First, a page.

I usually don't worry about it unless the net just looks wacky.
 

fleabitten

Semi-Pro
Agreed, that is why i pointed out the instance where a difference in net height would benefit or on the other hand if it was too high, be a detriment to the flat server.

Yep. I wasn't really addressing you correctly. It was others in this thread that said that net height didn't matter because it affects everyone the same. (Which it doesn't).

But when you said this:
If you balls are skimming that close to the net where you are truly concerned about the issue. you could benefit more from developing shots with better depth/net clearance.
My response is that, first let's get the net right and then see if there are any stroke changes necessary. To take away someone's weapon whether it is flat groundies or serves, just to get used to a new (non-regulation) net height is unfair to that player. (As I mentioned above, for me it is the flat serve.) I understand what you are saying about building in more safety clearance which is a good idea in general, but a tall net can kill a weapon.
 

fleabitten

Semi-Pro
Just take whatever racquet you play with and figure out up to what string is 36". You don't ever have to take a tape measure or ribbon or anything.

Yeah, but you have to hope that your opponent believes you. I like a tailor's tape which you can buy online for $0.99 and since the 36" line is clearly marked, there is no doubting or argument.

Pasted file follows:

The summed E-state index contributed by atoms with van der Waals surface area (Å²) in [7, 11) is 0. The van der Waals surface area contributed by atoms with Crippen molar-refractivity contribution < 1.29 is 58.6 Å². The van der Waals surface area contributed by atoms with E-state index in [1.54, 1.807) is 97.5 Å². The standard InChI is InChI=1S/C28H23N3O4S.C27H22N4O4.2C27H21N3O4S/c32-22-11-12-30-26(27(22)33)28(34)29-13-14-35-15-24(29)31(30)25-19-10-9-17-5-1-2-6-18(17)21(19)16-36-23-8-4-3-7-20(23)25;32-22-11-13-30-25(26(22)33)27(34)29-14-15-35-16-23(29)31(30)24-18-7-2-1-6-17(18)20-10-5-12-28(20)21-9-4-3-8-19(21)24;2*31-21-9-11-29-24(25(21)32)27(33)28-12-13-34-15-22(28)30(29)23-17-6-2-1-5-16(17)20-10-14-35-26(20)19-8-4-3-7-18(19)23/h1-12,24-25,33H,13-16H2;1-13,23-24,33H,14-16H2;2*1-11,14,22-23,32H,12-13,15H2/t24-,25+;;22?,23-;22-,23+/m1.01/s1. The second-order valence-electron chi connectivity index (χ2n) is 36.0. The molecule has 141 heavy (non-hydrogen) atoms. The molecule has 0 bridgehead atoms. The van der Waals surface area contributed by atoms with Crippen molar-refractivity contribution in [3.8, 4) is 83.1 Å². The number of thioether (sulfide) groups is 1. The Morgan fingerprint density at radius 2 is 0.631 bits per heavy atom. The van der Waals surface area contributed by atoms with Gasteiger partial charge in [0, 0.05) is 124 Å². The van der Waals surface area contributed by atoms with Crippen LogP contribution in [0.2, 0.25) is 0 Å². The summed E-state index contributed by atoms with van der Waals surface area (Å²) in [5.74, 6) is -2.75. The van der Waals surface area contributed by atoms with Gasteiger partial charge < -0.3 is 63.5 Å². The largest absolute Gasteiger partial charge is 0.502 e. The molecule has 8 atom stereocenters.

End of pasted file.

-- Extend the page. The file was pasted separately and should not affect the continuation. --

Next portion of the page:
fleabitten

Semi-Pro
i hit it pretty flat but have never found the need to check the net, cant really be bother more interested in getting my match going :)

Dude, you'd be suprised how often it is 2" high. Seems like most nets with the center strap, creep up. The buckle slides slightly and if they are never checked, it only takes a month or so to be way off. Being a flat hitter, "you'd dig it da most." (Pulp Fiction reference.)
 

LeeD

Bionic Poster
Yesterday I got in 3 doubles sets. I hit the tape, ball bouncing up then back at least 10 times, mostly with my backhand slice approach shot. I also got 3 net cord winners, ball hitting tape and dying after creeping over the net. Not to mention at least that many net cord first serves.
I measure the net with one of the opposition. 1.5" too high.
If net had been even standard, the points would have been played out, we'd have more fun, and we'd all get better exercise.
 

Tmano

Hall of Fame
I'm one of those who likes to check the height of the net. I think that playing with the regular height would only benefit your game; instead of hitting with totally random height most of the time lower than 36" which is worse than higher because then you wonder why one day you hit like a pro and the other like a beginner.
 
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FloridaAG

Hall of Fame